It should here be noted that the interest rate underlying the guarantee was 4 per cent up to 1975. The rate was increased to seven per cent for policies issued between 1975 and 1988. Interest rates were well in excess of these levels in the period from 1956 to 1988 and did not fall below 7 per cent until late in 1993. Until then, current annuity rates exceeded GARs and current rates were accordingly applied to the cash fund available at the time benefits were to be taken from such contracts.


  For the last 20 years at least, the board of the Society, supported by actuarial advice, has taken the view that each with-profits policyholder has a notional stake in the overall with-profits fund and that the eventual benefits received should, so far as possible, reflect the policyholder's share of that fund. This was, and remains, the "asset share" concept widely recognised by actuaries to provide equity between policyholders—the essence of mutuality. This asset share is made up of individual contributions to the fund and the returns earned, after expenses, over the period of investment of each contribution. To achieve the normal smoothing of with-profits results, returns on invested contributions are averaged out by the board on the advice of the appointed actuary when determining a policy's accumulated asset share.

  Depending on the kind of policy held, policy benefits comprise a mixture of basic guaranteed benefits and annual declared or reversionary bonus on those guaranteed benefits, to which is added a non-guaranteed final bonus payable only when the contractual benefits are taken. Final bonus is the means whereby the Society sought to bring benefits into line with asset share for all with-profits policyholders. Final bonus is not guaranteed until policy maturity, and is payable at the discretion of the board.

  Traditional with-profits contracts carry a guarantee, which is increased year by year by the addition of reversionary bonus. If the value of the benefits on maturity as a result of guarantees exceeds the asset share, the cost is met from other sources—reduced bonus payments to other with-profits policyholders or, in the circumstances of other companies, payments from inherited estate or shareholders.

  Contracts with GARs have guarantees expressed in two forms, one expressed as a cash sum and one expressed as a pension amount, each of which increases year by year with reversionary bonus. These two guarantees will almost always have different values.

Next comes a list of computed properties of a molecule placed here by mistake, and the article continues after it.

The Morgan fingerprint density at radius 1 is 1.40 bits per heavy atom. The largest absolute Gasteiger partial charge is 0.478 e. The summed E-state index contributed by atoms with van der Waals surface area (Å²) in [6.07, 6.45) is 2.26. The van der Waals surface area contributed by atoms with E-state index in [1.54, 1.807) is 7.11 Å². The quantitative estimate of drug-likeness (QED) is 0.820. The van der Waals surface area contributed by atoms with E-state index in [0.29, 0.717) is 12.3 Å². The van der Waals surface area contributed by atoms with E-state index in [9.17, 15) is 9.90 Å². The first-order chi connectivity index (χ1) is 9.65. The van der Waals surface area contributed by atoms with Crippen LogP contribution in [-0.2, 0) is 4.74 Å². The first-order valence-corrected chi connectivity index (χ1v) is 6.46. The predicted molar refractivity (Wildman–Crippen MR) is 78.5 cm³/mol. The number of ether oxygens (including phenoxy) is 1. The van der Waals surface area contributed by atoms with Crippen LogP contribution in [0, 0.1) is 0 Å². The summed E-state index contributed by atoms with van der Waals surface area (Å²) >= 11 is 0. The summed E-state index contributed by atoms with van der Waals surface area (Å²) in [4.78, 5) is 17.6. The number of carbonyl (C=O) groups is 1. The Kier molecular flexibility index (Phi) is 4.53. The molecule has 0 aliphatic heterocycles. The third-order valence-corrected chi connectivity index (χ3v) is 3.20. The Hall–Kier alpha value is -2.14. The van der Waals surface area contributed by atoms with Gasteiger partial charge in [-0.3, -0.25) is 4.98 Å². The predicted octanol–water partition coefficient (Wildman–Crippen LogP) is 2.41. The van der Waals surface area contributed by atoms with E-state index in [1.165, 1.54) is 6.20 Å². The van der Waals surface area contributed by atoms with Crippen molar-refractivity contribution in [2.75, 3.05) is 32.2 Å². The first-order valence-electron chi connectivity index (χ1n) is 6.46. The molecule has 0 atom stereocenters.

The rates for annual declared reversionary bonus have always been the same, whether benefits are expressed as a cash value or as a pension amount. The purpose of the non guaranteed final bonus before 20 July 2000 was to top up the value of the guaranteed benefit to asset share.

  Prior to 1993 the cash sum was higher. To avoid penalising policyholders who took their annuity from Equitable Life, the open market option (the cash value) was reapplied at current annuity rates ("CARs") rather than being restricted to the guaranteed annuity rate. In effect this was a differential bonus rate, although not presented as such. This practice was followed throughout the long-term insurance industry. For certain periods after 31 December 1993, GARs exceeded CARs and there was extra value attributable through the GARs.

  The board decided at the bonus declaration at the end of 1993 to adopt a "differential final bonus practice" to equalise, so far as possible, the benefits taken by policyholders in GAR form with those benefits in cash form. Using that approach the cost of GAR provisions was estimated by the Society (at the time the representative action was begun) to be £50 million arising from the individual cases where the value of benefits taken in GAR form was greater than the asset share.